Here I Am by Jonathan Safran Foer


There’s a lot going on in Jonathan Safran Foer’s Here I Am – an earthquake followed by a war in the Middle East; the death of a family patriarch; an unwanted bar mitzvah; a crumbling marriage. But through all this ‘busyness’, you quickly understand that Here I Am is Foer’s ode to family and his Jewish faith.

“Parents don’t have the luxury of being reasonable, not any more than a religious person does. What can make religious people and parents so utterly insufferable is also what makes religion and parenthood so utterly beautiful: the all-or-nothing wager. The faith.”

The story follows Jacob and Julia Bloch, their three sons (Sam, Max, Benji), their beloved dog (Argus), and a vast extended family, notably Jacob’s father, grandfather and the ‘Israeli cousins’ (who are visiting the Blochs in Washington for Sam’s bar mitzvah). The focus is on a month-long period when Jacob and Julia’s marriage reaches crisis point. At the same time, there is political uncertainty in the Middle East and Jacob’s grandfather dies.

“Every child wants to see the marks ascend the door frame, but how many couples are able to see progress in simply staying the same? ….Jacob and Julia were never ones to resist convention on principle, but neither could they have imagined becoming quite so conventional; they got a second car (and second-car insurance); joined a gym with a twenty-page course offering; stopped doing their taxes themselves; occasionally sent back a bottle of wine; bought a house with side-by-side sinks; doubled their toiletries; had a teak enclosure built for their garbage bins…”

There are many layers to this story and some appealed to me more than others. I’m not going to comment on Foer’s analysis of Judasim – I simply don’t have enough understanding or context (the Shriver element strikes again!). However, I can share what I loved about this book because in sum total, it is love.

For those that have read Here I Am – the TV ‘bible’; the flashbacks to when the kids were little; the analogies with the online game; the UN exercise; Julia’s dream houses; Nirvana lyrics; incontinent Argus… these were the details that were overwhelmingly good. Did you wonder if it was an autobiography in disguise?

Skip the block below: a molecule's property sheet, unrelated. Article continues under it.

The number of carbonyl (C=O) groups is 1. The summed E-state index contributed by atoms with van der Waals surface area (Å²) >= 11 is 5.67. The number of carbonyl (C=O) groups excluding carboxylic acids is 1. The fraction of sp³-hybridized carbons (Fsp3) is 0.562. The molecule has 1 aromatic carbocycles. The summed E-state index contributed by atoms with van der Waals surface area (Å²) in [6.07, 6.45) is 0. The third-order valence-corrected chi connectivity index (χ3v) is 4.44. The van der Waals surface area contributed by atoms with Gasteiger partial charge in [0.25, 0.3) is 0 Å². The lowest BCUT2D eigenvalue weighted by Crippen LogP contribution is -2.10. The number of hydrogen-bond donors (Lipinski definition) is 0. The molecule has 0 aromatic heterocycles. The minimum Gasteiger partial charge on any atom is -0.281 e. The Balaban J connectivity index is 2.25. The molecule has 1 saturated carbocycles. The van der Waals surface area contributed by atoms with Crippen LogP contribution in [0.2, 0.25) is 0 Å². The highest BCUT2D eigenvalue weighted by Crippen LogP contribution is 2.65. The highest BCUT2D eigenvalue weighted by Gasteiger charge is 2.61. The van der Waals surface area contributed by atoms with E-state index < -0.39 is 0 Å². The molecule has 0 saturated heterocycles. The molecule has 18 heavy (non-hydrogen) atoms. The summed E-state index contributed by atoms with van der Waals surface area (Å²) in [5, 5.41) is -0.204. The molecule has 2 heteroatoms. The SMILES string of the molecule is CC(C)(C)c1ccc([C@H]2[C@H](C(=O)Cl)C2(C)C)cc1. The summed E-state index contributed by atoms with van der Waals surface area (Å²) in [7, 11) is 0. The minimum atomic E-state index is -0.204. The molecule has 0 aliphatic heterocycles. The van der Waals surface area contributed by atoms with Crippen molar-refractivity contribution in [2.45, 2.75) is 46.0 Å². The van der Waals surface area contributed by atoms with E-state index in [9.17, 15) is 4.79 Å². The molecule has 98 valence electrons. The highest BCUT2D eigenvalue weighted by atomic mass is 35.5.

For those that haven’t read Here I Am, know the following – there are some bits that are laugh-out-loud funny and some that are darkly humorous; sections of dialogue are so long that quite frankly, Foer tests the friendship – hang in there and write those bits off like you did the last twenty pages of Tartt’s Goldfinch; there’s vulgar language but it’s in context; there are some thoughts about families that are breathtakingly beautiful and bits about relationships that are uncomfortably truthful; and you might need tissues (the ending left me in tatters).

Here I Am is the ultimate #firstworldproblem story – how do we put our daily personal issues in perspective, when there are ‘real’ problems (war, starvation, crimes against humanity) happening at the same time?

“The news that reached America was scattershot, unreliable, and alarmist. The Blochs did what they did best: they balanced overreaction with repression.”

For me, Foer’s writing shines in the detail –

“…and every chair in Starbucks was occupied by someone who would finish his life before finishing his novel, leaving Jacob no place to go deep into his very thin phone.”

“After a snowfall, there are only desire lines. But it always warms, and even if it takes longer than it should, the snow inevitably melts, revealing what was chosen.”

Some will say that this novel is exhausting, self-indulgent, chaotic and altogether trying to do too much – I understand where those criticisms come from but I loved this story and I’ll never look at Steven Spielberg in the same way again (you’ll have to read it to find out why).

4.5/5 I laughed out loud and bawled and bawled – what more can you want from a story?

I received my copy of Here I Am from the publisher, Penguin Books (UK) via NetGalley, in exchange for an honest review.

13 responses

  1. I really loved this too; I think it’s easily his best and one of the best books I’ve read all year. It’s the book I now compare all “serious literary fiction” to. I’m glad to read a review by someone else who really enjoyed it.

    • Seems to be one of those books that will either get one or five stars. There were bits I didn’t like and elements a bit much (kids with very adult voices in parts) however, a week after finishing, there were so many good and quite different aspects of the book that have stayed with me (particularly the dialogue between Julia and Jacob, and the concurrent life/death of the grandfather and Argus) that make it one of the best books I’ve read this year.

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  3. I’ve heard lots of chat about the book, but not read a review yet. I love books that make you laugh out loud. Looks like I’ll need to add this to my pile of books awaiting my attention. Thanks for this.

    • Thanks for that – really interesting article. I loved the bit – “What matters stays with you. Everything else just falls away.” Words to live by, I reckon.

      Did you ever read the NYT piece between him and Portman? It was odd, to say the least!

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